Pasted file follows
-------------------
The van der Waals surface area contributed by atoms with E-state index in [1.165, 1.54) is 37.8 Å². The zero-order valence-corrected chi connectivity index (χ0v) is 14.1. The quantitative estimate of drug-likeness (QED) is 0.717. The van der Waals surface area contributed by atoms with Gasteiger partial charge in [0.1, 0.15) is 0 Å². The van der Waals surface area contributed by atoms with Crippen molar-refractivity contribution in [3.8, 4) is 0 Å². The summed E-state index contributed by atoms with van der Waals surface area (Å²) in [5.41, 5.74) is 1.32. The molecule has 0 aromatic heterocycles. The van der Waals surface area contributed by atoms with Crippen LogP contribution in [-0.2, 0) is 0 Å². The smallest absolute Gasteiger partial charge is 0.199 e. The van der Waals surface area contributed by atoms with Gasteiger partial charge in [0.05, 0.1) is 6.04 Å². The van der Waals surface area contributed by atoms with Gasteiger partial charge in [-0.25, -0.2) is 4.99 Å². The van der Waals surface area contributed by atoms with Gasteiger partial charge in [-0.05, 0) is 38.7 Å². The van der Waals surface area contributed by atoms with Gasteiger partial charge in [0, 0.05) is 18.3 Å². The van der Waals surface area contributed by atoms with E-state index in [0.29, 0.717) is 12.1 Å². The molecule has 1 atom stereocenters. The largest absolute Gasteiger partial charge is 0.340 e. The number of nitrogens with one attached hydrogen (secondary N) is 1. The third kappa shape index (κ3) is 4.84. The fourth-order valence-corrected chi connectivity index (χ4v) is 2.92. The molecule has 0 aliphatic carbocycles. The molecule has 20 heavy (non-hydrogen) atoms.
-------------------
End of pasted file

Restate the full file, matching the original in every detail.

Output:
The van der Waals surface area contributed by atoms with E-state index in [1.165, 1.54) is 37.8 Å². The zero-order valence-corrected chi connectivity index (χ0v) is 14.1. The quantitative estimate of drug-likeness (QED) is 0.717. The van der Waals surface area contributed by atoms with Gasteiger partial charge in [0.1, 0.15) is 0 Å². The van der Waals surface area contributed by atoms with Crippen molar-refractivity contribution in [3.8, 4) is 0 Å². The summed E-state index contributed by atoms with van der Waals surface area (Å²) in [5.41, 5.74) is 1.32. The molecule has 0 aromatic heterocycles. The van der Waals surface area contributed by atoms with Crippen LogP contribution in [-0.2, 0) is 0 Å². The smallest absolute Gasteiger partial charge is 0.199 e. The van der Waals surface area contributed by atoms with Gasteiger partial charge in [0.05, 0.1) is 6.04 Å². The van der Waals surface area contributed by atoms with Gasteiger partial charge in [-0.25, -0.2) is 4.99 Å². The van der Waals surface area contributed by atoms with Gasteiger partial charge in [-0.05, 0) is 38.7 Å². The van der Waals surface area contributed by atoms with Gasteiger partial charge in [0, 0.05) is 18.3 Å². The van der Waals surface area contributed by atoms with E-state index in [0.29, 0.717) is 12.1 Å². The molecule has 1 atom stereocenters. The largest absolute Gasteiger partial charge is 0.340 e. The number of nitrogens with one attached hydrogen (secondary N) is 1. The third kappa shape index (κ3) is 4.84. The fourth-order valence-corrected chi connectivity index (χ4v) is 2.92. The molecule has 0 aliphatic carbocycles. The molecule has 20 heavy (non-hydrogen) atoms.